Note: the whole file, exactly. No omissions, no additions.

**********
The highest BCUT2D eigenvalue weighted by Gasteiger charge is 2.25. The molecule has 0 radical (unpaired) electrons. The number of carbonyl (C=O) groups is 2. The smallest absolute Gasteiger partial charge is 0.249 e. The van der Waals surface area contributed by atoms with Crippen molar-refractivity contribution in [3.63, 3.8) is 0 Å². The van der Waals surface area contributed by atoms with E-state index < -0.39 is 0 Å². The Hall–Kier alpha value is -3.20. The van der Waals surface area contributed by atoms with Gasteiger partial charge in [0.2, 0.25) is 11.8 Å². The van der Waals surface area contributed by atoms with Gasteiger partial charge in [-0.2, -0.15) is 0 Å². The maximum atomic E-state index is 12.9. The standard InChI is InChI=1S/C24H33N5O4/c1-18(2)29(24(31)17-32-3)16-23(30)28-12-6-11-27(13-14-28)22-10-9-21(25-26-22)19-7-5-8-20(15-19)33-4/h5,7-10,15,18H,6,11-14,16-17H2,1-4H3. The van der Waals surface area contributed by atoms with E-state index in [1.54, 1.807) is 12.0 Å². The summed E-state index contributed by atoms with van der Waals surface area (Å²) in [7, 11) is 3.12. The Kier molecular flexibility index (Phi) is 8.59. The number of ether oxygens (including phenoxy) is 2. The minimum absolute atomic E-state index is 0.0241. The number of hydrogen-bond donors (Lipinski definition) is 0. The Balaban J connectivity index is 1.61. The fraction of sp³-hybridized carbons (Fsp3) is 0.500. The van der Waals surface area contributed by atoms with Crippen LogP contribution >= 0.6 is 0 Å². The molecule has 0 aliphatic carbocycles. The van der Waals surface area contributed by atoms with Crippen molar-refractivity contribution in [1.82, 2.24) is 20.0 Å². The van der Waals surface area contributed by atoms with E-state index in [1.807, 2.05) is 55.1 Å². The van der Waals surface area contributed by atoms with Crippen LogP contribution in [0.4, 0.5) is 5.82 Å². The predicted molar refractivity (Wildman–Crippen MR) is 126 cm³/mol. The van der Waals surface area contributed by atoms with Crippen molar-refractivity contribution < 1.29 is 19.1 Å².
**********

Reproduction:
The highest BCUT2D eigenvalue weighted by Gasteiger charge is 2.25. The molecule has 0 radical (unpaired) electrons. The number of carbonyl (C=O) groups is 2. The smallest absolute Gasteiger partial charge is 0.249 e. The van der Waals surface area contributed by atoms with Crippen molar-refractivity contribution in [3.63, 3.8) is 0 Å². The van der Waals surface area contributed by atoms with E-state index < -0.39 is 0 Å². The Hall–Kier alpha value is -3.20. The van der Waals surface area contributed by atoms with Gasteiger partial charge in [0.2, 0.25) is 11.8 Å². The van der Waals surface area contributed by atoms with Gasteiger partial charge in [-0.2, -0.15) is 0 Å². The maximum atomic E-state index is 12.9. The standard InChI is InChI=1S/C24H33N5O4/c1-18(2)29(24(31)17-32-3)16-23(30)28-12-6-11-27(13-14-28)22-10-9-21(25-26-22)19-7-5-8-20(15-19)33-4/h5,7-10,15,18H,6,11-14,16-17H2,1-4H3. The van der Waals surface area contributed by atoms with E-state index in [1.54, 1.807) is 12.0 Å². The summed E-state index contributed by atoms with van der Waals surface area (Å²) in [7, 11) is 3.12. The Kier molecular flexibility index (Phi) is 8.59. The number of ether oxygens (including phenoxy) is 2. The minimum absolute atomic E-state index is 0.0241. The number of hydrogen-bond donors (Lipinski definition) is 0. The Balaban J connectivity index is 1.61. The fraction of sp³-hybridized carbons (Fsp3) is 0.500. The van der Waals surface area contributed by atoms with Crippen LogP contribution >= 0.6 is 0 Å². The molecule has 0 aliphatic carbocycles. The van der Waals surface area contributed by atoms with Crippen molar-refractivity contribution in [1.82, 2.24) is 20.0 Å². The van der Waals surface area contributed by atoms with E-state index in [1.807, 2.05) is 55.1 Å². The van der Waals surface area contributed by atoms with Crippen LogP contribution in [0.4, 0.5) is 5.82 Å². The predicted molar refractivity (Wildman–Crippen MR) is 126 cm³/mol. The van der Waals surface area contributed by atoms with Crippen molar-refractivity contribution < 1.29 is 19.1 Å².